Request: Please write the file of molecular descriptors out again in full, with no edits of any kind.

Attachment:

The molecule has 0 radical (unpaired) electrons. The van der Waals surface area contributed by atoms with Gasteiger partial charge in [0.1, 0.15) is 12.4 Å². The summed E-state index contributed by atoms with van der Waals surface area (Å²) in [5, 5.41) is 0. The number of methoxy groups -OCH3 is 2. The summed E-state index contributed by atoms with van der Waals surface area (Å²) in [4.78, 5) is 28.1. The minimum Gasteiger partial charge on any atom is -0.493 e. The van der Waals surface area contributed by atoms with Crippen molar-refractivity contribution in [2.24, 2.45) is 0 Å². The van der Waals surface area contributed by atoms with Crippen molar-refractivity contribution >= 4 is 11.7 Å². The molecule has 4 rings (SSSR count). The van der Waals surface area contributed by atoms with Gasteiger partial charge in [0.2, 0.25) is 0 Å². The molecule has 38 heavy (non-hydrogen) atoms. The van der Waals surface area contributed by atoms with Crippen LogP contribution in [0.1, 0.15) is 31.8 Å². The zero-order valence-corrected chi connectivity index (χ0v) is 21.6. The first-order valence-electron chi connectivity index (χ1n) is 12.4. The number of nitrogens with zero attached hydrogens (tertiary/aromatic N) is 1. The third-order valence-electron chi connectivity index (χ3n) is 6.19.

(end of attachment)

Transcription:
The molecule has 0 radical (unpaired) electrons. The van der Waals surface area contributed by atoms with Gasteiger partial charge in [0.1, 0.15) is 12.4 Å². The summed E-state index contributed by atoms with van der Waals surface area (Å²) in [5, 5.41) is 0. The number of methoxy groups -OCH3 is 2. The summed E-state index contributed by atoms with van der Waals surface area (Å²) in [4.78, 5) is 28.1. The minimum Gasteiger partial charge on any atom is -0.493 e. The van der Waals surface area contributed by atoms with Crippen molar-refractivity contribution in [2.24, 2.45) is 0 Å². The van der Waals surface area contributed by atoms with Crippen molar-refractivity contribution >= 4 is 11.7 Å². The molecule has 4 rings (SSSR count). The van der Waals surface area contributed by atoms with Gasteiger partial charge in [0.2, 0.25) is 0 Å². The molecule has 38 heavy (non-hydrogen) atoms. The van der Waals surface area contributed by atoms with Crippen LogP contribution in [0.1, 0.15) is 31.8 Å². The zero-order valence-corrected chi connectivity index (χ0v) is 21.6. The first-order valence-electron chi connectivity index (χ1n) is 12.4. The number of nitrogens with zero attached hydrogens (tertiary/aromatic N) is 1. The third-order valence-electron chi connectivity index (χ3n) is 6.19.